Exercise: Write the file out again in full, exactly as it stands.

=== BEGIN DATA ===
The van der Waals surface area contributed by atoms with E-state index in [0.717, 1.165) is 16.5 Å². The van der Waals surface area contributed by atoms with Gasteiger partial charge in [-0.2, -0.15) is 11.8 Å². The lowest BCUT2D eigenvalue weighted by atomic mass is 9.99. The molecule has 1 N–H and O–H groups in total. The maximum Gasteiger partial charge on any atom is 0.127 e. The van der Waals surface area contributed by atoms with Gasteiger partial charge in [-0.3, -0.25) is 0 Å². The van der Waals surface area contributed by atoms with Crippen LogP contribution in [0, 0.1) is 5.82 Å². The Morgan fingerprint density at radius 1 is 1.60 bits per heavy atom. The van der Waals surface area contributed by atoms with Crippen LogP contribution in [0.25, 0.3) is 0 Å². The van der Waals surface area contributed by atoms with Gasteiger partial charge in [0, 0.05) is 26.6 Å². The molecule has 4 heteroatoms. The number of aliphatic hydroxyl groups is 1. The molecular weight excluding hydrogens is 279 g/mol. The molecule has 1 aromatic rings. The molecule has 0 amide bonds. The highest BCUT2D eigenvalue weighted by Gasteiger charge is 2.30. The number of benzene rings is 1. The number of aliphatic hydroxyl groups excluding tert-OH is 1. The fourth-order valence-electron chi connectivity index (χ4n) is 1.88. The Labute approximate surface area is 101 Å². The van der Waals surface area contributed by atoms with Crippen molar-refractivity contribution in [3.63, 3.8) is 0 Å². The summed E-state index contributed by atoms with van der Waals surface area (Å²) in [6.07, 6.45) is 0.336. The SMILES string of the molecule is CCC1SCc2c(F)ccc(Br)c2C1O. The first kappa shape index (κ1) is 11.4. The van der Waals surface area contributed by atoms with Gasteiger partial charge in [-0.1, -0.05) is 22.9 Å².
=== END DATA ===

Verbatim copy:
The van der Waals surface area contributed by atoms with E-state index in [0.717, 1.165) is 16.5 Å². The van der Waals surface area contributed by atoms with Gasteiger partial charge in [-0.2, -0.15) is 11.8 Å². The lowest BCUT2D eigenvalue weighted by atomic mass is 9.99. The molecule has 1 N–H and O–H groups in total. The maximum Gasteiger partial charge on any atom is 0.127 e. The van der Waals surface area contributed by atoms with Gasteiger partial charge in [-0.3, -0.25) is 0 Å². The van der Waals surface area contributed by atoms with Crippen LogP contribution in [0, 0.1) is 5.82 Å². The Morgan fingerprint density at radius 1 is 1.60 bits per heavy atom. The van der Waals surface area contributed by atoms with Crippen LogP contribution in [0.25, 0.3) is 0 Å². The van der Waals surface area contributed by atoms with Gasteiger partial charge in [0, 0.05) is 26.6 Å². The molecule has 4 heteroatoms. The number of aliphatic hydroxyl groups is 1. The molecular weight excluding hydrogens is 279 g/mol. The molecule has 1 aromatic rings. The molecule has 0 amide bonds. The highest BCUT2D eigenvalue weighted by Gasteiger charge is 2.30. The number of benzene rings is 1. The number of aliphatic hydroxyl groups excluding tert-OH is 1. The fourth-order valence-electron chi connectivity index (χ4n) is 1.88. The Labute approximate surface area is 101 Å². The van der Waals surface area contributed by atoms with Crippen molar-refractivity contribution in [3.63, 3.8) is 0 Å². The summed E-state index contributed by atoms with van der Waals surface area (Å²) in [6.07, 6.45) is 0.336. The SMILES string of the molecule is CCC1SCc2c(F)ccc(Br)c2C1O. The first kappa shape index (κ1) is 11.4. The van der Waals surface area contributed by atoms with Gasteiger partial charge in [-0.1, -0.05) is 22.9 Å².